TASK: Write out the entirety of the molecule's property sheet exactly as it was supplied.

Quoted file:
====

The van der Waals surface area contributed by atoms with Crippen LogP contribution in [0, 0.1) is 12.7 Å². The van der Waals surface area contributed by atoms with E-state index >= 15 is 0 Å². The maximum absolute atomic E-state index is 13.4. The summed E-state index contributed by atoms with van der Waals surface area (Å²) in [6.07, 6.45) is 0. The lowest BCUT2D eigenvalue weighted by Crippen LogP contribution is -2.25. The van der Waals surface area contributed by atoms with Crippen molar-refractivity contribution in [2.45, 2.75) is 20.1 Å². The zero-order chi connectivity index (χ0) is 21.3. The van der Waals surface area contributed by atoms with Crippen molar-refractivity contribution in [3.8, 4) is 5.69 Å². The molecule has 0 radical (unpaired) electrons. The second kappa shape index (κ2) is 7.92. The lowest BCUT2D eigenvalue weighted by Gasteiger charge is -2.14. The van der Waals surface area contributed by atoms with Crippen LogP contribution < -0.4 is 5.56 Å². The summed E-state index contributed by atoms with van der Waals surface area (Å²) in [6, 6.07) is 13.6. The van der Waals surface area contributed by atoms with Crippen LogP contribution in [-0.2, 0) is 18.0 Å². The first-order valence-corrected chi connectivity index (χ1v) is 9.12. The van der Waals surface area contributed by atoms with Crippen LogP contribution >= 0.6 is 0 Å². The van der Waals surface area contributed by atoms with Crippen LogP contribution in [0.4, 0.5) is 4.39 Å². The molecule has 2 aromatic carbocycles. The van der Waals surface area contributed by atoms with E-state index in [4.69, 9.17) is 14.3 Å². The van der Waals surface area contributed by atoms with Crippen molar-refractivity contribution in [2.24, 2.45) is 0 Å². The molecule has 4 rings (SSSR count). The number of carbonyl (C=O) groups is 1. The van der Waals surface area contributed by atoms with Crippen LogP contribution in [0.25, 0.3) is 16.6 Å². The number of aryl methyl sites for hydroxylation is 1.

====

The van der Waals surface area contributed by atoms with Crippen LogP contribution in [0, 0.1) is 12.7 Å². The van der Waals surface area contributed by atoms with E-state index >= 15 is 0 Å². The maximum absolute atomic E-state index is 13.4. The summed E-state index contributed by atoms with van der Waals surface area (Å²) in [6.07, 6.45) is 0. The lowest BCUT2D eigenvalue weighted by Crippen LogP contribution is -2.25. The van der Waals surface area contributed by atoms with Crippen molar-refractivity contribution in [2.45, 2.75) is 20.1 Å². The zero-order chi connectivity index (χ0) is 21.3. The van der Waals surface area contributed by atoms with Crippen molar-refractivity contribution in [3.8, 4) is 5.69 Å². The molecule has 0 radical (unpaired) electrons. The second kappa shape index (κ2) is 7.92. The lowest BCUT2D eigenvalue weighted by Gasteiger charge is -2.14. The van der Waals surface area contributed by atoms with Crippen LogP contribution < -0.4 is 5.56 Å². The summed E-state index contributed by atoms with van der Waals surface area (Å²) in [6, 6.07) is 13.6. The van der Waals surface area contributed by atoms with Crippen LogP contribution in [-0.2, 0) is 18.0 Å². The first-order valence-corrected chi connectivity index (χ1v) is 9.12. The van der Waals surface area contributed by atoms with Crippen LogP contribution >= 0.6 is 0 Å². The van der Waals surface area contributed by atoms with Crippen LogP contribution in [0.4, 0.5) is 4.39 Å². The molecule has 2 aromatic carbocycles. The van der Waals surface area contributed by atoms with E-state index in [4.69, 9.17) is 14.3 Å². The van der Waals surface area contributed by atoms with Crippen molar-refractivity contribution in [2.24, 2.45) is 0 Å². The molecule has 4 rings (SSSR count). The number of carbonyl (C=O) groups is 1. The van der Waals surface area contributed by atoms with Crippen LogP contribution in [0.25, 0.3) is 16.6 Å². The number of aryl methyl sites for hydroxylation is 1.